1. 'Question---I wonder, if you gave a horse brewers yeast, would they make beer in the cecum?'

    LOL (with relief that Queen Estes is on the mend)...No, no beer will come out the other end, but Brewer's Yeast is a good thing to feed a horse that is older or one that has just gone through a severe colic or diarrhea episode. Brewer's Yeast, Fast Trak or any supplement that has significant microbials to aid in building up and/or keeping the gut flora levels up speed recovery and help the gut to not have another episode of colic.

    I realize that Estes had a case of sand colic, but older horses do tend to have more colic issues than younger to middle aged horses. A lot of times it is because the microbials (gut flora) do not flourish in their systems. Might I suggest adding water to her feed to help increase her fluid intake, as well as a full recommended dose of some sort of supplement that will help increase her gut flora.

    Do keep an eye on everyone else when you start feeding the phsyllium. If you suspect that they might have sand in their systems as well, the phsyllium can cause colic when they start to pass it. Once a horse is on a regular schedule (2x' a year or whatever) the chance of colic decreases because the sand load is probably minimal.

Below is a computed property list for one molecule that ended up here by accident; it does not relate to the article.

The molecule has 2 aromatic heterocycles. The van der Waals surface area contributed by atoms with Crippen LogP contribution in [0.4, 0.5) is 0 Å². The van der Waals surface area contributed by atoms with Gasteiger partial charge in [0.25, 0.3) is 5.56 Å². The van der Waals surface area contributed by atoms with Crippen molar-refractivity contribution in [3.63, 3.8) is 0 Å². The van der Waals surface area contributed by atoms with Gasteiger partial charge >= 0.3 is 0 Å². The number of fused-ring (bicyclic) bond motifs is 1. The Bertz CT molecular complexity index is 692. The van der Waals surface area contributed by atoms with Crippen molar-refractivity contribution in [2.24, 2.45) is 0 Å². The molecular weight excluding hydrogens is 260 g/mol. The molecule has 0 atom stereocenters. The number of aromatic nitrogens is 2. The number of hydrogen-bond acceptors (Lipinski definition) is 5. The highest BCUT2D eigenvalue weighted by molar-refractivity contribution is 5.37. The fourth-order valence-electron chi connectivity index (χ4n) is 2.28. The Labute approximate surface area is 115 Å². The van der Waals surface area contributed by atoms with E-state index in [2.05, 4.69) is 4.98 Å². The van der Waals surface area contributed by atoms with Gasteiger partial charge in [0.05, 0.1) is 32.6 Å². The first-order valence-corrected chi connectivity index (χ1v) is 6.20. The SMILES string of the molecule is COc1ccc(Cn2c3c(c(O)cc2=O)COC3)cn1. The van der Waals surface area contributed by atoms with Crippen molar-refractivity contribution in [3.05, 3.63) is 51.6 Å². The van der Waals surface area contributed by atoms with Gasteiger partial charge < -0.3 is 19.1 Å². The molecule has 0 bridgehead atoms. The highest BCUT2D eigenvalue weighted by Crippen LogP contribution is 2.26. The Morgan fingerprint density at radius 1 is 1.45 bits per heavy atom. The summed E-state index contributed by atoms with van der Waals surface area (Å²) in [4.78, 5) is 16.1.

2. I had one colic episode with both kids (our doctors definition is colic is when both the mom and baby are crying), and one mild one with my horse. Neither is fun, both causes are mysterious, and I hope to never experience it again.

    The one thing I was surprised by was how horses can't throw up. You'd think such a straightforward, one way system would be a good thing, but sometimes a good upchuck would help.

  3. I know all too well about colic and its many causes after having lost a colt to it four years ago and almost losing Old Red last year. With Red, my vet added Epson Salts to the fluids he pumped in and it worked wonders. I'm glad to hear Estes appears to be doing better now.

  4. Great overview of the extensive nature of the equine gut - so big, so sensitive, and so central to a horse's overall health!

    Colic isn't just blockages in the gut - it's really any kind of gastrointestinal pain. Most times, the vet has no idea what caused it - gas and spasms, blockages (like you mentioned), twists. Sand colic really is one of the few times that colic can be diagnosed. Often, it's related to a problem in the hindgut - can be from feeding large grain meals (which has to be absorbed by the small intestine, but often moves to quickly to be digested and interferes with the hindgut), bad feed, changing feeds too quickly, not enough water - and so many other things.

    Glad to hear your horse made it through - and sorry to hear that some fellow readers have lost horses to colic. Always scary, always heartbreaking.

  5. Loads of good information... And as our equine vet says: the only reason a horse poops is because there's more poop pushing it out.

    Only, he said it a bit more colorfully!